Victoria Park Nature Reserve

This reserve, 8km from the cottages  is also part of the Big Scrub subtropical rainforest. There is a pleasant boardwalk and if  you are lucky you might see red-legged pademelons, potoroos, water rats and possums.  For more information.

First Settlers

It was not until 1865 that the first settlers selected land in the area, then known as the parish of Tuckombil. Some notable settlers in the first five years include those of the Freeborn, Robertson, Graham, Newborn, Crawford, Mellis, and Newton families.[2] 
These family names are remembered by street names around Alstonville. By 1883 Alstonville boasted two pubs, six stores, two black-smiths, nine sugar mills, and four saw mills.[2]

“After travelling about for some time in search of a spot for establishing a small sugar plantation, I decided upon settling down upon the Duck Creek, Table-land.This place is six miles due west from Ballina or Rich-mond River Heads, and has the sea breeze in summer to cool the temperature. We are at present in the middle of winter, the climate is salubrious, and alto-gether it is a delightful place.To reach here from Ballina we take boat for four miles on the Richmond into Emigrant and Duck Creeks, up which we have to pull for another six miles.Leaving the boat at Uralla, we ascend the ranges by a gradual rise of from 300 to 400 feet above the sea, and this table-land is reached. It is about twelve miles broad and about fifty miles long. The soil is of a rich red or chocolate colour, and any depth, from six to twenty feet and more. It is well drained by numerous mountain streams, the scenery being very picturesque.I have seen five waterfalls, ranging from 25 to 80 feet in height. The large one makes a noise like the sea at Bondi in an easterly gale” Settler in 1870.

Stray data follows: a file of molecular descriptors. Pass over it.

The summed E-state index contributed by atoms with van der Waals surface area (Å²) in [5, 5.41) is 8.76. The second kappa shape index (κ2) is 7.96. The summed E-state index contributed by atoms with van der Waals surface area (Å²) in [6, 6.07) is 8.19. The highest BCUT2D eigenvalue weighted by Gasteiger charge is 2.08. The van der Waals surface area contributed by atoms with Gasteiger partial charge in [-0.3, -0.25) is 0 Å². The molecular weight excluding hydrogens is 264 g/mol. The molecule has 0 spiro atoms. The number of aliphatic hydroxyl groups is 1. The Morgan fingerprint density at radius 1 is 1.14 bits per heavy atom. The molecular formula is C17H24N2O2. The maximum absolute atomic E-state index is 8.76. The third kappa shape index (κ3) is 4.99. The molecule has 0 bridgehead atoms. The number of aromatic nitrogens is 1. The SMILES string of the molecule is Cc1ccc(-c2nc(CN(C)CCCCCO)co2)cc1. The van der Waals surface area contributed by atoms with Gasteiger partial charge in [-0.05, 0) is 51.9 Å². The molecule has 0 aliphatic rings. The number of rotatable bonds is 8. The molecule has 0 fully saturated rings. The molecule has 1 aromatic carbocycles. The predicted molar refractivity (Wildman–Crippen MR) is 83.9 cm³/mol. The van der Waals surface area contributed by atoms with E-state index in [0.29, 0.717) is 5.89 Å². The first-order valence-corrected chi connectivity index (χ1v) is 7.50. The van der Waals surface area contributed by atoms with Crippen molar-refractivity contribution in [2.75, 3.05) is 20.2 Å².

Sugar Cane

Sugar cane was an important industry to the early settlers, with many small mills operating across the district.” the land up here cannot be surpassed for richness. We are out of the reach of any flood, the soil is well watered, and drained by nature, and the climate is one of the best for the growth of sugar, arrowroot, maize, ginger, &c.” 1870 article